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Old 06-05-2011, 10:14 PM
Mopar1973Man's Avatar
Mopar1973Man Mopar1973Man is offline
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Default BTU Content of Common fuels

This is just average BTU's of each fuel of course every manufacture of fuel will have a slightly different value.

Conventional Fuels (Per Gallon)
#2 Diesel Fuel (40 Cetane) ------- 133K BTUs
#2 Diesel Fuel (45 Cetane) ------- 129K BTUs
#1 Diesel Fuel (53 Cetane) ------- 126K BTUs

Conventional gasoline ------------ 120K BTUs

Typical alternate fuels (Per Gallon)
Propane ------------------------- 84K BTU's
Ethanol ------------------------- 76K BTU's
Methanol ------------------------57K BTU's

Common Fuel Additive Chemicals (Per pound)
Mineral Spirits ------------------- 19K BTU's
Xylene -------------------------- 19K BTU's
Benzene ------------------------ 18K BTU's
Acetylene ----------------------- 21K BTU's
Naphthalene -------------------- 17K BTU's
Naptha -------------------------- 15K BTU's

ASTM Labs Grading Scale for Diesel Fuels


Now take notice the more you increase the cetane of any diesel fuel the more your reducing the BTU content of the fuel. Now I've be told "But all the racing diesel fuel is 55 cetane." This is true but remember in all racing your turning the crank so fast and you need a fuel that capable of burning even faster than normal to keep up with the 4K - 5K crank revs. A low cetane fuel at that point would not be capable of burning fast enough and the power would be lost. But now for day driver truck that see typical 1-2K revs don't need the high cetane fuel but actually the lower cetane fuel that contains more BTU's that will give you more MPG's.

But yes you can use any fuel information against the scale above and see what the characteristics are like of any diesel fuel. You just need the Gravity API and the distilling temp and where the two line cross is the cetane and viscosity of the fuel. As for where the distilling line goes across will show you the cloud point of the fuel.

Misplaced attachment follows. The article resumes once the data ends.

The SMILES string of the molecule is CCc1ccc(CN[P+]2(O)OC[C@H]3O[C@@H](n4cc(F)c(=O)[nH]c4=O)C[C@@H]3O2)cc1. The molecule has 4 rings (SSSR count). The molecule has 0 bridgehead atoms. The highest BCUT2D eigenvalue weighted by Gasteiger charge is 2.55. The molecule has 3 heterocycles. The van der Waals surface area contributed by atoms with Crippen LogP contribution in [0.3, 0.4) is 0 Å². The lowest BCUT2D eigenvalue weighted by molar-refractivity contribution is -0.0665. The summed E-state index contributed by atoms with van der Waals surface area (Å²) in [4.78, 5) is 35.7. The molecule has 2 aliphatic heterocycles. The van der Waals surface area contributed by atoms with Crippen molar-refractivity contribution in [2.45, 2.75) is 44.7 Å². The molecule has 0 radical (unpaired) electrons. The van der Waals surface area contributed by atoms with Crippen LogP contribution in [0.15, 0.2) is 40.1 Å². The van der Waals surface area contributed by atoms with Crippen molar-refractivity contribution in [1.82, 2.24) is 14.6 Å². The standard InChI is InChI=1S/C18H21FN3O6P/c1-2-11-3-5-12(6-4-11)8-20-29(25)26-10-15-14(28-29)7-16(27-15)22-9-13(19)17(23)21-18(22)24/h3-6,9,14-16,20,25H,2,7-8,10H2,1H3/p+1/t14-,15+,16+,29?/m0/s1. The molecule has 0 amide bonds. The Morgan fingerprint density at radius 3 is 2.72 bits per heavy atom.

Like looking at the conventional gasoline and ethanol take notice that ethanol fuels have much lower BTU content so it would take more ethanol to travel the same distance at conventional gasoline. Same holds true for diesel fuel look at the #1 diesel and then #2 diesel we all complain about winter fuels taking its toll on MPG for at least 2-3 MPG well that simple because there just isn't the BTU content to do the work for ya.

Right out of the ASTM test labs...

Quote:
There is no benefit to using a higher cetane number fuel than is specified by the engine's manufacturer. The ASTM Standard Specification for Diesel Fuel Oils (D-975) states, "The cetane number requirements depend on engine design, size, nature of speed and load variations, and on starting and atmospheric conditions. Increase in cetane number over values actually required does not materially improve engine performance. Accordingly, the cetane number specified should be as low as possible to insure maximum fuel availability." This quote underscores the importance of matching engine cetane requirements with fuel cetane number!
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Michael Nelson - AKA: Mopar1973Man - Forum & Articles
2002 Dodge Ram 2500, 5.9L Cummins Turbo Diesel, 5 Speed NV4500 transmission, 4x4, 3.55 Gears, AirDog 150 fuel pump with 1/2" Big Line Kit, Stock Bosch VP44 Injection Pump, Bosch RV275 Injectors +40HP, Edge Comp Performance Box, BHAF (Big Honkin' Air Filter), Stock Holset HX35W Turbo, Straight 3" Pipe Exhaust, Crankcase Vent Mod, High Idle Mod, MPG / IAT fooler Mod, ScanGauge II, 25% Tinted Windows, DiPricol Gauges (Fuel pressure, Boost, Pyrometer), 235/85 R16 tires mounted on 16x7 Aluminum mags (weighing 62#), Custom Fog Lights, Custom Backup lights, Silverstar Headlights, 23-24 MPG

1996 Dodge Ram 1500, 5.9L Magnum V8 Gasoline Engine, 46RE Automatic Transmission, 4WD with CAD axle with 3.55 Gears, Mopar Performance PCM, Gutted Kitty, ScanGauge II, 35% Tinted Windows, 16-17 MPG


Last edited by Mopar1973Man; 06-05-2011 at 10:38 PM.
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